Design Thinking: How Designers Solve Problems

Emilie Johnston

Designers have a unique way of seeing the world and that perspective can add some major value to the business. But a traditional task-oriented design mindset won't get you there. Here are some of the ways great designers innovate their way to the top.

Make problem-solving the priority

The colors, the creativity, the endless possibilities for how to make a product better, easier, sexier. Hands down, the BEST thing about design, is that it's fun. Really fun. The problem with it being fun, is that you could literally spend hours obsessing over fonts, and never solve a single problem for your users.

Great designers relish the details, but never lose sight of the bigger picture. They know that while tools and tricks may come and go, the big picture is always the same: Solving a problem for your user.

Because at the end of the day, it doesn't matter which platform you use, or color palette you choose, it's all about how those design elements make life better in the real world. Or to put it in the words of UX guru and author of Don't Make Me Think, Steve Krug, “usability is about people and how they understand and use things, not about technology.”

Start with 'What if'

Mona Patel is a designer, consultant to Fortune 500s and the author of Amazon-best seller, Reframe: Shift the Way You Work, Innovate and Think, a book that aims to teach anyone how to use design thinking to solve any business problem.

One of Mona's core methodologies is to help leaders develop a more robust way of thinking by asking as many "What if" questions as possible for just three minutes. This helps the designer (or design thinker) develop a broader, more divergent view of the problem they're looking to solve. Then, through a process Mona refers to as the 'funnel vision method' she helps them distill that big picture into core ideas based on more convergent thinking.

The ability to move with ease from a place of big broad thinking to smaller actionable insights is a fundamental characteristic of every great designer. Just ask Gentry Underwood.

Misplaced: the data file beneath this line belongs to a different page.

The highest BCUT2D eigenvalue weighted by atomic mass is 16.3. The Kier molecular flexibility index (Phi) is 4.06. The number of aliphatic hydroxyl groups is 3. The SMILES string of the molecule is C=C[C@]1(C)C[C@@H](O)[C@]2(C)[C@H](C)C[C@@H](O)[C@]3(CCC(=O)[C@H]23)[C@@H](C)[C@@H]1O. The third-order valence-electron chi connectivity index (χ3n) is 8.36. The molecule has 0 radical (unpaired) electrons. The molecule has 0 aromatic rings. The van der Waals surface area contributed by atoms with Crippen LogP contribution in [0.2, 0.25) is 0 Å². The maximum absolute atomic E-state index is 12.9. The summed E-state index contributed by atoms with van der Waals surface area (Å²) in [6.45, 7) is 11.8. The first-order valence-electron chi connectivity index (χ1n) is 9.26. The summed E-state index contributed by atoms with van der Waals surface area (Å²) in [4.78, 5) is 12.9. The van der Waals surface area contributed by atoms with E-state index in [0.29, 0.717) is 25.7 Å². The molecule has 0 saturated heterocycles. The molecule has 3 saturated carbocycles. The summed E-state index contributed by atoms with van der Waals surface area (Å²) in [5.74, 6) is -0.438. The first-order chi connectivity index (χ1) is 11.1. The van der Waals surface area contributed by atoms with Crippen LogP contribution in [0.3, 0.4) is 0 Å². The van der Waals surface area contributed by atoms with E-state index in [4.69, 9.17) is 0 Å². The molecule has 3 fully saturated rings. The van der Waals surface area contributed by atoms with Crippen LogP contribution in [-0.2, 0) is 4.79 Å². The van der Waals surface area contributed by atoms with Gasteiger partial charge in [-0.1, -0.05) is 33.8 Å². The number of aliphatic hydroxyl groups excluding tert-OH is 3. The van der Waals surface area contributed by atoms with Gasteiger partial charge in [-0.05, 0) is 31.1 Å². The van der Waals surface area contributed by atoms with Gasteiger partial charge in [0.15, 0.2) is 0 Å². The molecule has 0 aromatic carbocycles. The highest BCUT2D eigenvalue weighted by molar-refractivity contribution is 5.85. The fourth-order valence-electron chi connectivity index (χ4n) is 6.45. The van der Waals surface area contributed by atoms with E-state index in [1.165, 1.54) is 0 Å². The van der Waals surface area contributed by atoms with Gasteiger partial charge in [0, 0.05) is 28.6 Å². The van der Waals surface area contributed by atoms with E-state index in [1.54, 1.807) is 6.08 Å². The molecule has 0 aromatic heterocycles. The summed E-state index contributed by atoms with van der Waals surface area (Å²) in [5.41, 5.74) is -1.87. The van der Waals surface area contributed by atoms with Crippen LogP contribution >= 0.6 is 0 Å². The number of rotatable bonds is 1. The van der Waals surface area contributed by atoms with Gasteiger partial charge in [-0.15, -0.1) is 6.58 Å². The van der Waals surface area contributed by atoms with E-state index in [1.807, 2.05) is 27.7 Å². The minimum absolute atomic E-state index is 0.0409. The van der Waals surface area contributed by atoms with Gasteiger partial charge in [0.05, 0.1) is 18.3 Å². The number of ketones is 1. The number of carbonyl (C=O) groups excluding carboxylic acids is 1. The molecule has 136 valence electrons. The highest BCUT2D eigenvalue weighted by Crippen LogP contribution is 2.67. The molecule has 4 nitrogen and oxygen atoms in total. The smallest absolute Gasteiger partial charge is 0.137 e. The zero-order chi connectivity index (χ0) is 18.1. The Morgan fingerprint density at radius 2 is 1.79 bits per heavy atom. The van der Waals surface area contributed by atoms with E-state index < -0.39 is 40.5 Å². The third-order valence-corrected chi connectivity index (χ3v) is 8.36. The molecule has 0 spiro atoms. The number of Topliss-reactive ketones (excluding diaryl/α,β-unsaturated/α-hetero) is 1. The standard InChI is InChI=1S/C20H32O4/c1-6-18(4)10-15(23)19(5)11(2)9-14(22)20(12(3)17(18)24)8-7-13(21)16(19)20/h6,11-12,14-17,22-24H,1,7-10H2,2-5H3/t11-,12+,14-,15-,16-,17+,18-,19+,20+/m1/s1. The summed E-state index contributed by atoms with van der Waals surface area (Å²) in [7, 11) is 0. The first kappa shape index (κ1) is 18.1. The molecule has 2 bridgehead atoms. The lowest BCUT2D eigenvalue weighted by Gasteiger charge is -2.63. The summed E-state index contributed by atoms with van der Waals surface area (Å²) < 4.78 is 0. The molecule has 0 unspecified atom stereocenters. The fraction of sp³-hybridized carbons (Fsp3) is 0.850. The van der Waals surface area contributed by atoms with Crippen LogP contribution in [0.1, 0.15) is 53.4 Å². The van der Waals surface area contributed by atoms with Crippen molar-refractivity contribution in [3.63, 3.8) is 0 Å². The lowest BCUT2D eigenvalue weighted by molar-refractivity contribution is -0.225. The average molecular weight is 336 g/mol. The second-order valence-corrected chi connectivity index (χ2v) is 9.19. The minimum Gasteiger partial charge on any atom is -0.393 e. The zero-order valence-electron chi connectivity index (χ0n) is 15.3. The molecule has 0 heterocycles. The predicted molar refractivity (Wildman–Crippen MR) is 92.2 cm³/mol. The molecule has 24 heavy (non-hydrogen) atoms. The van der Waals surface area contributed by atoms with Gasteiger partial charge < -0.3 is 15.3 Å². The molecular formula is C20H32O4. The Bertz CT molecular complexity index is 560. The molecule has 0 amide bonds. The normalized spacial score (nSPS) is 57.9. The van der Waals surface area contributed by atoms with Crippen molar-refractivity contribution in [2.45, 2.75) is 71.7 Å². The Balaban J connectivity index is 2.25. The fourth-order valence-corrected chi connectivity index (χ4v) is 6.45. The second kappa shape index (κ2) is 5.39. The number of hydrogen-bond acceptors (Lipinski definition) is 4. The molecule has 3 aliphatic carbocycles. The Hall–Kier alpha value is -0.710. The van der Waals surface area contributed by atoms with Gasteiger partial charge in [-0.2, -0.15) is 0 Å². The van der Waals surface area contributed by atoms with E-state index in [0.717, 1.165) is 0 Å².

In a Wired article on why designers make great entrepreneurs, the former IDEO-er and co-founder of Mailbox was quoted as saying, "thinking like a designer means being better suited for the open-ended ambiguous problems that epitomise the startup journey and having the skills needed to iterate towards product-market fit."

Don't be afraid to go rogue

Don't get us wrong. Traditional market research and design methodologies are great. But sometimes you need to unchain yourself from the rules in order to get those juicy creative insights.

Leading product designers like Kelvin Tow at Pinterest and rockstar consultant, Jordan Kanarek aren't afraid to look for innovation in strange places. In our recent chat with them, they revealed that sometimes the best inspiration doesn't come from landscape research, but from the real world outside.

Great designers use real world insights to build products people can relate to on a deeper level. And sometimes that involves going a little off the grid. For example, taking a metaphor from a local vintage boutique and using it to design a major e-commerce platform.

To sum up, great design thinking isn't about closing doors, but boldly walking right through them when other people don't even know they're there.

Where did your last great inspiration come from? Share your favorite design tip in the comments!

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